For those who haven’t heard of it, the FIRE movement has been taking the personal finance world by storm over the past decade or so. FIRE stands for Financial Independence, Retire Early, and has been embraced by people who want out of the rat race. They save a huge proportion of their income (think 40-70%) in order to build wealth, live a simpler lifestyle, and allow them to opt out of the traditional employment model.
Although the very beginnings of the FIRE movement can be traced all the way back to a 1992 book called “Your Money or Your Life” by Vicki Robin and Joe Dominguez, FIRE is often embraced by the millennial generation (those who are now about 23 – 38 years old). A huge part of the appeal to this generation is that they came of age around the time of the Great Recession, which has significantly shaped their worldview. They saw their parents, relatives, and family friends under a lot of financial stress, and may have even seen loved ones losing their jobs or their homes. Many people in this generation are not eager to sign up for the same kind of deal as their parents.
In addition, employment has changed. The days of retiring with a pension after forty years of employment at one company are long gone. People in their 20s and 30s are expected to have many more jobs over their lifetime than their parents did. In addition, so many young people in recent years have come out of college with large amounts of student loan debt, so they feel like the deck is stacked against them from day one. It’s no wonder they’re looking for a different way to live.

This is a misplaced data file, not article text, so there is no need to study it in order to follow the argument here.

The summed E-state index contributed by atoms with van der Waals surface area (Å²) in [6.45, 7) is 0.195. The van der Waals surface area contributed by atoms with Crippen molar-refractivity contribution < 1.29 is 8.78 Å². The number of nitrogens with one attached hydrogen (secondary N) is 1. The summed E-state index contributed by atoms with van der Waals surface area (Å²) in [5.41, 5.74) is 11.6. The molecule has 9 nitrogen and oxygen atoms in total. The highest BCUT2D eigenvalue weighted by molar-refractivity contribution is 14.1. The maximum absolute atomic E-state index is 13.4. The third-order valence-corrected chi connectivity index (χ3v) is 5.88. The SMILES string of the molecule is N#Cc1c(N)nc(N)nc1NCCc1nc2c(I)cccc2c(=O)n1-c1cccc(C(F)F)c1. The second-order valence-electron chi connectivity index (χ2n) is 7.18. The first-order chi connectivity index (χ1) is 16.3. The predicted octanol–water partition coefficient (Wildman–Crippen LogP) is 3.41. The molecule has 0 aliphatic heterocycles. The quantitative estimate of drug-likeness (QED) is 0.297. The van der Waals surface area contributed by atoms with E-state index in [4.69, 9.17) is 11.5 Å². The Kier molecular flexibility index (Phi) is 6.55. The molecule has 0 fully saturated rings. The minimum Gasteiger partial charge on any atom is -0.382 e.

I love the FIRE movement. It’s all about reducing your lifestyle to the things that genuinely make you happy, and not spending on all the other stuff. No expensive cars, or houses that are a stretch to afford. I see a movement of people who seek to deeply understand their values and make conscious choices to live by them. They spend money on the things that are important to them and avoid things that aren’t, and they understand that the most valuable thing their money can buy them is freedom.
The FIRE mindset can look different for different people, of course. I recently listened to a podcast where a married couple had worked hard in their 20s and saved a million dollars by the time they were 30. That was their threshold, and as soon as they hit it, they quit their jobs and have been traveling the world and living off the income from their investments. For someone else it might be that they spend every extra dollar buying rental properties, and generating passive income through real estate to replace their wage income.
The biggest criticism of the FIRE movement that I’ve heard is that it’s not realistic. Some financial experts say that a portfolio of a million dollars at age 30 isn’t going to last you sixty or seventy years. But I don’t think that’s the point. I don’t think most people who embrace the FIRE movement think that they’re completely done working at such a young age. They just don’t want to be tied to their full-time jobs. It gives them options and opportunities that they wouldn’t otherwise have. Maybe they go work at a ski resort for the winter, or they join the Peace Corps, or they even make money speaking about living a debt-free life. Things they couldn’t do if their high cost of living required a full-time job (or two!).
Please share with me any thoughts or stories you have about being on FIRE!